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Review: mucolytic drugs reduce exacerbations, illness days, and antibiotic use in chronic bronchitis and chronic obstructive pulmonary disease
  1. Herbert P Wiedemann, MD
  1. Cleveland Clinic Foundation, Cleveland, Ohio, USA,

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 QUESTION: In patients with chronic bronchitis or chronic obstructive pulmonary disease (COPD), do mucolytic drugs reduce exacerbations or days of illness?

    Data sources

    Studies were identified by searching the Cochrane Airways Group register of studies (compiled by searching Medline, EMBASE/Excerpta Medica, and CINAHL, and hand searching respiratory journals and meeting abstracts). Reference lists of articles were scanned, and researchers in the field and pharmaceutical companies were contacted.

    Study selection

    Studies were selected if they were randomised, double blind, placebo controlled trials of oral mucolytic drugs taken regularly for ≥ 2 months by adults who were > 20 years of age and had chronic bronchitis or COPD. Studies on inhaled mucolytic drugs, combinations of mucolytic drugs with antibiotics or bronchodilators, deoxyribonucleases, and such proteases as trypsin were excluded, as were studies on patients with asthma or cystic fibrosis.

    Data extraction

    Data were extracted on study country and duration, clinical criteria, patient age, smoking, intervention, and quality of study methods. Summary statistics were used. Main outcomes were number of acute exacerbations, days of illness, and days taking antibiotics.

    Main results

    23 of 27 studies that met selection criteria reported data on the main outcomes. Patients had chronic bronchitis in 21 studies and COPD in 2 studies. Follow up ranged from 2 to 24 months (mean 6 mo). Studies were done in Italy (11 studies), the UK (4 studies), Sweden (2 studies), Europe (2 studies), Germany (2 studies), Denmark (1 study), and the USA (1 study). Mucolytic drugs were better than placebo for reducing exacerbations (p < 0.001), days of illness (p < 0.001), and days of antibiotic use (p < 0.001) (table).

    Mucolytic drugs v placebo for chronic bronchitis or chronic obstructive pulmonary disease*

    Conclusion

    In patients with chronic bronchitis or chronic obstructive pulmonary disease, mucolytic drugs reduce exacerbations, days of illness, and days of antibiotic use.

    
 
 QUESTION: In patients with chronic bronchitis or chronic obstructive pulmonary disease (COPD), do mucolytic drugs reduce exacerbations or days of illness?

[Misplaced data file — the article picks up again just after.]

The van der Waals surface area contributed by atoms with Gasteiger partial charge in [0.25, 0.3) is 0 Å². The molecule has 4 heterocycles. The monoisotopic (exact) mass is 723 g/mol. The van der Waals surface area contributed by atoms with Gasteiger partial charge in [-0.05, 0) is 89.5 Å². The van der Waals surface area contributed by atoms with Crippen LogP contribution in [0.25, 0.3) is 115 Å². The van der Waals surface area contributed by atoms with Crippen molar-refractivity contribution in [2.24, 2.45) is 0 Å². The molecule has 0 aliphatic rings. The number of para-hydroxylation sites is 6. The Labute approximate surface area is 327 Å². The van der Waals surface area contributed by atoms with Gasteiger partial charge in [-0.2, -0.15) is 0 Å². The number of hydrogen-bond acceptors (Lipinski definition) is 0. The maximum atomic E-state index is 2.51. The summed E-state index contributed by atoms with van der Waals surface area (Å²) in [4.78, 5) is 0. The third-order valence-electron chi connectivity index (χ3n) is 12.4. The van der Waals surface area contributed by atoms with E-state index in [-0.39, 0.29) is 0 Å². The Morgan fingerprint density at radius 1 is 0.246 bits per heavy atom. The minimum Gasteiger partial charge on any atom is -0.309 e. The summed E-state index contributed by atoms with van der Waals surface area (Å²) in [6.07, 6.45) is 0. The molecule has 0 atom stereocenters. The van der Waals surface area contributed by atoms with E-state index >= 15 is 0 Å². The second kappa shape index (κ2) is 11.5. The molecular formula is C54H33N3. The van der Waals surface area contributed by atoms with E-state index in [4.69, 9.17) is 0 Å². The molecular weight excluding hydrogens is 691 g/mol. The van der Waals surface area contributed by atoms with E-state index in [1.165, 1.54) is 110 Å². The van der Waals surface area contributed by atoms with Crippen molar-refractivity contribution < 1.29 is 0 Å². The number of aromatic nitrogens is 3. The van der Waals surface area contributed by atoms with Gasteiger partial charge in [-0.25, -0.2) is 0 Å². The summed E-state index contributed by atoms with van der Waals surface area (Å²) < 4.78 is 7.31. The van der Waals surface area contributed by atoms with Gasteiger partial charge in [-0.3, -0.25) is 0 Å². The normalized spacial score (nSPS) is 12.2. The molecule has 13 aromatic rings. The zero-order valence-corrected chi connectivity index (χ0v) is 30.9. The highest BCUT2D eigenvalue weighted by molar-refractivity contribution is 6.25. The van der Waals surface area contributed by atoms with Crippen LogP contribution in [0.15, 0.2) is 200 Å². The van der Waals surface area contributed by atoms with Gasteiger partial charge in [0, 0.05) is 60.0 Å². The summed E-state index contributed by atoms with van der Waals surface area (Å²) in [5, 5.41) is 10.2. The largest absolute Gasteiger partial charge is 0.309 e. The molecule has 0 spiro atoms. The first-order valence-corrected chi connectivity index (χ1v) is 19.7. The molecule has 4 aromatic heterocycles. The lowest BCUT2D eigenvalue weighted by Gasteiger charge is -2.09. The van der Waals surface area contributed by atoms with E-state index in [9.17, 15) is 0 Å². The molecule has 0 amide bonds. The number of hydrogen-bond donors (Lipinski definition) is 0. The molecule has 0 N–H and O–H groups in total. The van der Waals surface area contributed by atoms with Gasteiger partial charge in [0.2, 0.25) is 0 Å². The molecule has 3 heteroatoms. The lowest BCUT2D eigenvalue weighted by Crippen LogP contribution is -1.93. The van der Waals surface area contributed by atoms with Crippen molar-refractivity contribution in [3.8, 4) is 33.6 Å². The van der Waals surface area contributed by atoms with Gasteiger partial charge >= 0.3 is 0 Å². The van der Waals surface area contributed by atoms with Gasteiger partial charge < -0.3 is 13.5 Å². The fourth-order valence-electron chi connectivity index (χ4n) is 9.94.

Commentary

    Tracheobronchial mucus hypersecretion contributes to the symptoms of COPD and is associated with an increased risk of hospital admission and an accelerated decline in FEV1.1 Nevertheless, evidence that oral mucolytic agents have an important clinical effect has been limited, and routine use of such agents is not recommended in the latest COPD guidelines published by the European Respiratory Society,2 British Thoracic Society,3 American Thoracic Society,4 and Global Initiative for COPD (National, Heart, Lung, and Blood Institute and World Health Organization).5

    The systematic review by Poole and Black provides a helpful analysis of relevant trials: 23 randomised controlled trials of 10 different agents. Overall, mucolytic agents provided a modest reduction in both the number and duration of symptomatic exacerbations, but lung function was not improved and hospital admission rates were not reported. The most widely studied medication was acetylcysteine (12 studies), and the antioxidant properties of this agent, especially when it is used orally, may be more important than the mucolytic activity.6 Of all the agents tested, only acetylcysteine is available in the USA (but is not approved for oral use as a mucus-modifying agent in the USA).

    On the basis of the perspective provided by Poole and Black, and until such time that further information is available, it is reasonable to consider the use of mucolytic agents (if locally available) in a subset of COPD patients with particularly viscous sputum or frequent and severe exacerbations.

    References

    View Abstract

    Footnotes

    • Source of funding: no external funding.

    • For correspondence: Dr P J Poole, University of Auckland, Auckland, New Zealand.

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